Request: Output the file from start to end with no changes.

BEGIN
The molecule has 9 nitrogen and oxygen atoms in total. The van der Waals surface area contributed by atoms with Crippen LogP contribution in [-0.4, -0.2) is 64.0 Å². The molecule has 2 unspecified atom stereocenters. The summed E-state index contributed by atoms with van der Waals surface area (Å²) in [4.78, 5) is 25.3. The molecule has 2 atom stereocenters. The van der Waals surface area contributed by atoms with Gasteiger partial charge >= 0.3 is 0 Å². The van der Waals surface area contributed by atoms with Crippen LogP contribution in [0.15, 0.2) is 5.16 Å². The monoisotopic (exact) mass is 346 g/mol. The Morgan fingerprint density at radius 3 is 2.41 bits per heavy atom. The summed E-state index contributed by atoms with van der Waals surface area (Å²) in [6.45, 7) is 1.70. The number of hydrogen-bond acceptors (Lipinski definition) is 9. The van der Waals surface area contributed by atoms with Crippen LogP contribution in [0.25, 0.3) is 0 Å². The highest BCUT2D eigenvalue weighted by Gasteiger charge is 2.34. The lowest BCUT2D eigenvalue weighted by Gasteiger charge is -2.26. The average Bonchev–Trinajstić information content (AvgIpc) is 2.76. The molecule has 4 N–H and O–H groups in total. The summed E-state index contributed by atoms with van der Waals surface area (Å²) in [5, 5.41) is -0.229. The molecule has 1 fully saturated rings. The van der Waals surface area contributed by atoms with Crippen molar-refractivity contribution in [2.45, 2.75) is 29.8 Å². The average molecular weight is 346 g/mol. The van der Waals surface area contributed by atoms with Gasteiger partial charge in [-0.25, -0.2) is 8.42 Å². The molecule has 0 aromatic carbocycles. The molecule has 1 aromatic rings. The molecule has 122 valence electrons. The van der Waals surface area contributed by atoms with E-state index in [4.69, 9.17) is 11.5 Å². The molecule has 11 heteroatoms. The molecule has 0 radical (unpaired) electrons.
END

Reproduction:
The molecule has 9 nitrogen and oxygen atoms in total. The van der Waals surface area contributed by atoms with Crippen LogP contribution in [-0.4, -0.2) is 64.0 Å². The molecule has 2 unspecified atom stereocenters. The summed E-state index contributed by atoms with van der Waals surface area (Å²) in [4.78, 5) is 25.3. The molecule has 2 atom stereocenters. The van der Waals surface area contributed by atoms with Gasteiger partial charge >= 0.3 is 0 Å². The van der Waals surface area contributed by atoms with Crippen LogP contribution in [0.15, 0.2) is 5.16 Å². The monoisotopic (exact) mass is 346 g/mol. The Morgan fingerprint density at radius 3 is 2.41 bits per heavy atom. The summed E-state index contributed by atoms with van der Waals surface area (Å²) in [6.45, 7) is 1.70. The number of hydrogen-bond acceptors (Lipinski definition) is 9. The van der Waals surface area contributed by atoms with Crippen LogP contribution in [0.25, 0.3) is 0 Å². The highest BCUT2D eigenvalue weighted by Gasteiger charge is 2.34. The lowest BCUT2D eigenvalue weighted by Gasteiger charge is -2.26. The average Bonchev–Trinajstić information content (AvgIpc) is 2.76. The molecule has 4 N–H and O–H groups in total. The summed E-state index contributed by atoms with van der Waals surface area (Å²) in [5, 5.41) is -0.229. The molecule has 1 fully saturated rings. The van der Waals surface area contributed by atoms with Crippen molar-refractivity contribution in [2.45, 2.75) is 29.8 Å². The average molecular weight is 346 g/mol. The van der Waals surface area contributed by atoms with Gasteiger partial charge in [-0.25, -0.2) is 8.42 Å². The molecule has 0 aromatic carbocycles. The molecule has 1 aromatic rings. The molecule has 122 valence electrons. The van der Waals surface area contributed by atoms with E-state index in [4.69, 9.17) is 11.5 Å². The molecule has 11 heteroatoms. The molecule has 0 radical (unpaired) electrons.